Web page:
Let's create a configMap to start the integration/webhook component

kubectl create configmap integration-webhook --from-literal=name=webhook --from-literal=maxBackoff=10

The airy-controller watches for componentType-componentName configMaps and will then start the appropriate component. In this case, the webhook pods will start in the Kubernetes cluster. A confirmation that the pods are running can be made with the following command:

kubectl get pods -l 'app in (webhook-publisher,webhook-consumer)'

Now we instruct the webhook component where to send the messages when they come in:

curl -X POST -H 'Content-Type: application/json' http://{the-loadbalancer-ip-address}/webhooks.subscribe --data '{"url":"http://rasa.rasa/webhooks/airy/webhook"}'

Note that Airy and Rasa talk through the internal Kubernetes services, as they are running in the same Kubernetes cluster.

6. Test everything

To test that everything is working properly, we will simulate writing messages to the chat plugin source as if they come from actual end customers.

The URL for the chat plugin client demo can be found at:
http://{the-loadbalancer-ip-address}/chatplugin/ui/example?channel_id={chatplugin_channel_id}

To get the chatplugin_channel_id on the channel which you created, you should go to Channels -> Click on the channel -> Edit -> Install & Customize and then copy the w[n].channelId property as on the next screenshot.

channel-id

Then write to the channel and you should get automated replies.

For example:

Hello
What times are you open?
Bye

On the following screencast we have opened two screens in parallel: the first screen (on the left) with the Airy Inbox where all the messages from all the channels are coming in and the second screen (on the left) where we have the chat plugin client demo where we can write to the chat plugin as an end customer.

sc-2

There we can see the automated replies from the Rasa automation.


What is next?

Congratulations! You are a conversational developer now.

  • Join the community - Chat with other conversational engineers and stay up to date on the latest developments - join our Slack community.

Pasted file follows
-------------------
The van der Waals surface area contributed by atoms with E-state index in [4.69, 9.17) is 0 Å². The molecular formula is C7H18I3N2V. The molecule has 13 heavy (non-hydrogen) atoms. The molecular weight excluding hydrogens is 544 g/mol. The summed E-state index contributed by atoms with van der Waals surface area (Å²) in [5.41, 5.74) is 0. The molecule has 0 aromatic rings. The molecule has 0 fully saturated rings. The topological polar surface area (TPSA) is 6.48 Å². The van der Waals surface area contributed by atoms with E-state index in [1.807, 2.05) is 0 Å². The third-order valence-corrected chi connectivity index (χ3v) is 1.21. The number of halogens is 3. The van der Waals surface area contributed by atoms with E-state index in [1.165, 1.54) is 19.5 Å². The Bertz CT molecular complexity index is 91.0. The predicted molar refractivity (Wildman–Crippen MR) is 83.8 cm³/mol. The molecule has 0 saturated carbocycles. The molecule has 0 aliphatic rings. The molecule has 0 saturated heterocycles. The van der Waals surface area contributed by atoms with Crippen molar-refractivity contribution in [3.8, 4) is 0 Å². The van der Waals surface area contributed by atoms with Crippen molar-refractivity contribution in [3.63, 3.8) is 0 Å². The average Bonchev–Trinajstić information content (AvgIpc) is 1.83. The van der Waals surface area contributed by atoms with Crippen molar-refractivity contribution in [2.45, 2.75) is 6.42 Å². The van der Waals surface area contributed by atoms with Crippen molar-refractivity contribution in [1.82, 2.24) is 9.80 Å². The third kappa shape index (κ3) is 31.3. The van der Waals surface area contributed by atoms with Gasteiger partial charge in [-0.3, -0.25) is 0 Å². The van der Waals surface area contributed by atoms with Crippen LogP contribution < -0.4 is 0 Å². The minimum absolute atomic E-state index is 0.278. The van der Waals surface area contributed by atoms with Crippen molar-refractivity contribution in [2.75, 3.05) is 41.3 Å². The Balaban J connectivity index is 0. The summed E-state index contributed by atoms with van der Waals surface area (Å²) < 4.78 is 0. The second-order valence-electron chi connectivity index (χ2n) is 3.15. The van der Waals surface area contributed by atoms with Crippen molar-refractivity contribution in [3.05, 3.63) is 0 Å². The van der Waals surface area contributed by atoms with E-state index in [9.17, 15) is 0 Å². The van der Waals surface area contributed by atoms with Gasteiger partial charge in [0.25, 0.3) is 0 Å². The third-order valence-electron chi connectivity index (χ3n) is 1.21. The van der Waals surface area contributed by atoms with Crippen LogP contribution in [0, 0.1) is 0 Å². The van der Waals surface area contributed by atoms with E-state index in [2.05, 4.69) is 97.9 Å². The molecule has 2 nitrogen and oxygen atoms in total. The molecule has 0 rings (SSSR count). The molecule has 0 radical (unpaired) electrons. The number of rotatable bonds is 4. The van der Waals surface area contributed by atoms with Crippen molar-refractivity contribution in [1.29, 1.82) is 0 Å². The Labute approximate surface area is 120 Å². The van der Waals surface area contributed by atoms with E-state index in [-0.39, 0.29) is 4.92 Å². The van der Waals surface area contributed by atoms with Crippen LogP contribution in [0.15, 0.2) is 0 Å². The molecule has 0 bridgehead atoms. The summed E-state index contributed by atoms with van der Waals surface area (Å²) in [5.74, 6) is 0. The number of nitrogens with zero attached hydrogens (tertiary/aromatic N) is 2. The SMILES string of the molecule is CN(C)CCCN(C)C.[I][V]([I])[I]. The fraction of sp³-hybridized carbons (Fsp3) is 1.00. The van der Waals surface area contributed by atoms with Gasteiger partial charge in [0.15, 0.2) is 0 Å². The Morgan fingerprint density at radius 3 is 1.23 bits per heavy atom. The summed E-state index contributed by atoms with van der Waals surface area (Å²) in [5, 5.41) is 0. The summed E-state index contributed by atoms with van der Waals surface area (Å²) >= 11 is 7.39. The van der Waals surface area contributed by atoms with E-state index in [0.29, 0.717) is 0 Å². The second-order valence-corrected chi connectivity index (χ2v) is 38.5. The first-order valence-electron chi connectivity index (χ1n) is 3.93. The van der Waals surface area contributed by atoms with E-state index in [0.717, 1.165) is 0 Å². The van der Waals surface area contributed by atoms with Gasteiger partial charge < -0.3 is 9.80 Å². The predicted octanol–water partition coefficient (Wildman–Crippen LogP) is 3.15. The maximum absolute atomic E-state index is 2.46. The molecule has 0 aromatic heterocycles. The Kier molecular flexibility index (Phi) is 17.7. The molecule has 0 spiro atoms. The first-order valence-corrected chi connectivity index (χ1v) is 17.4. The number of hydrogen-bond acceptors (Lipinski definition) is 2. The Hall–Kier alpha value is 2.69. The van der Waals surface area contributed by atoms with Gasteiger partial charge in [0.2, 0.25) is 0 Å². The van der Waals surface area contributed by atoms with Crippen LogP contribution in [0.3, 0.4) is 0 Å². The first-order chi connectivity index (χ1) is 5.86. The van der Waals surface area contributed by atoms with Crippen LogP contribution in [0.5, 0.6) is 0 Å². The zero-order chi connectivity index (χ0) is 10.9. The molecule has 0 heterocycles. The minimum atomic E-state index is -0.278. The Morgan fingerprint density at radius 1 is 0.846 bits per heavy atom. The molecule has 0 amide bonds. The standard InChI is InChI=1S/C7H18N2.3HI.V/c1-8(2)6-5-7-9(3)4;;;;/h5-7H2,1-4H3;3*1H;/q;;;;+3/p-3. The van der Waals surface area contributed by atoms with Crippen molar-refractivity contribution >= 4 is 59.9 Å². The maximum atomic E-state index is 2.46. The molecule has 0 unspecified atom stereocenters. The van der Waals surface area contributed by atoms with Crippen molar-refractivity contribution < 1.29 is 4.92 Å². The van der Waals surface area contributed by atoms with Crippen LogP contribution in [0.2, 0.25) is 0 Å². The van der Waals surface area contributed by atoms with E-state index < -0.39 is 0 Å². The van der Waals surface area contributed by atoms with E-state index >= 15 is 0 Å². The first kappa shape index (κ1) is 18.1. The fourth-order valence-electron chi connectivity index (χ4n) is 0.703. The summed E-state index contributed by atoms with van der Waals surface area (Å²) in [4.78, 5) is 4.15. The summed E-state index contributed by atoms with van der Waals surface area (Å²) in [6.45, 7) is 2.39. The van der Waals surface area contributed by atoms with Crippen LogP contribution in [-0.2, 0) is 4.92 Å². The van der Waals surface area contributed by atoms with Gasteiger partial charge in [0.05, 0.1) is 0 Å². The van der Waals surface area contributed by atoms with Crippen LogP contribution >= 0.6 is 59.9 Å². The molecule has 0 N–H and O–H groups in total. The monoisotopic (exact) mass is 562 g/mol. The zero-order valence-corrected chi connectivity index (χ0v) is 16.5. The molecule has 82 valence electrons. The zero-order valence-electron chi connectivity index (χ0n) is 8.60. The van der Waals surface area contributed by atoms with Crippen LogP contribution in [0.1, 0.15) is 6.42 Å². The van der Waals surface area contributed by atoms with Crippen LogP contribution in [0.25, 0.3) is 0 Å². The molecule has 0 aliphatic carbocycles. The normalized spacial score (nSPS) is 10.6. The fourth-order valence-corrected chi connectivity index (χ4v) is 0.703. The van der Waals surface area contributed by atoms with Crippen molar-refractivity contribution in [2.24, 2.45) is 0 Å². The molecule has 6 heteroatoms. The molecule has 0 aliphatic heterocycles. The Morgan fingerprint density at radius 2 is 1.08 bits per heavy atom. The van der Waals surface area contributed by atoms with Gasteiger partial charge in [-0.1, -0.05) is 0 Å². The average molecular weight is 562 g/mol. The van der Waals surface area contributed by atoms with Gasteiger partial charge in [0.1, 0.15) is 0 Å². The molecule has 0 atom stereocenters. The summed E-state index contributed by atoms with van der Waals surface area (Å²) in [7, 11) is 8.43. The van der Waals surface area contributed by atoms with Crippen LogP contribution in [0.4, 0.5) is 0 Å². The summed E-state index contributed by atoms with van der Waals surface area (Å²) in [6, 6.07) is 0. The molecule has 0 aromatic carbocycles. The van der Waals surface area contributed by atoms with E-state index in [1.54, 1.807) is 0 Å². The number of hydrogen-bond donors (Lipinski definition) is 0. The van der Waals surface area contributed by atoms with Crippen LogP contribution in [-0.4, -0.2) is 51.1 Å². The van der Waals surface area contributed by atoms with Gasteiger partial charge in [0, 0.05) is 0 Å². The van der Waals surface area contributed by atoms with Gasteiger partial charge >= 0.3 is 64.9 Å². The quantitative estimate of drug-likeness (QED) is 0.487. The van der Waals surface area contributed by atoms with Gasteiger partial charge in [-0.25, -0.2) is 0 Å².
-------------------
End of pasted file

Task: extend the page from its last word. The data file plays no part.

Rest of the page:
• Secure your installation - The demo doesn't offer any encryption, so before you connect any actual sources - you should secure your Airy Core installation - https://airy.co/docs/core/getting-started/installation/security

  • Connect multiple channels - Airy supports a variety of sources such as Facebook, Google Business Messenger, WhatsApp and SMS. Refer to the Sources documentation page to see how to connect them - https://airy.co/docs/core/sources/introduction

  • Expand the capabilities of Rasa - Rasa is a very powerful tool and in one of our previous blog posts we explain how to get the most out of your conversational AI and customer support by having your AI suggest likely responses and then training it on the selection that customer support makes.


Official websites and documentation:

Welcome to Airy! | Airy Documentation
Airy Core is an open-source, fully-featured, production-ready
Airy Core
Introduction to Rasa Open Source
Learn more about open-source natural language processing library Rasa for conversation handling, intent classification and entity extraction in on premise chatbots.
Rasa Open Source
Production-Grade Container Orchestration
Production-Grade Container Orchestration
Kubernetes
Apache Kafka
Apache Kafka: A Distributed Streaming Platform.
Kafka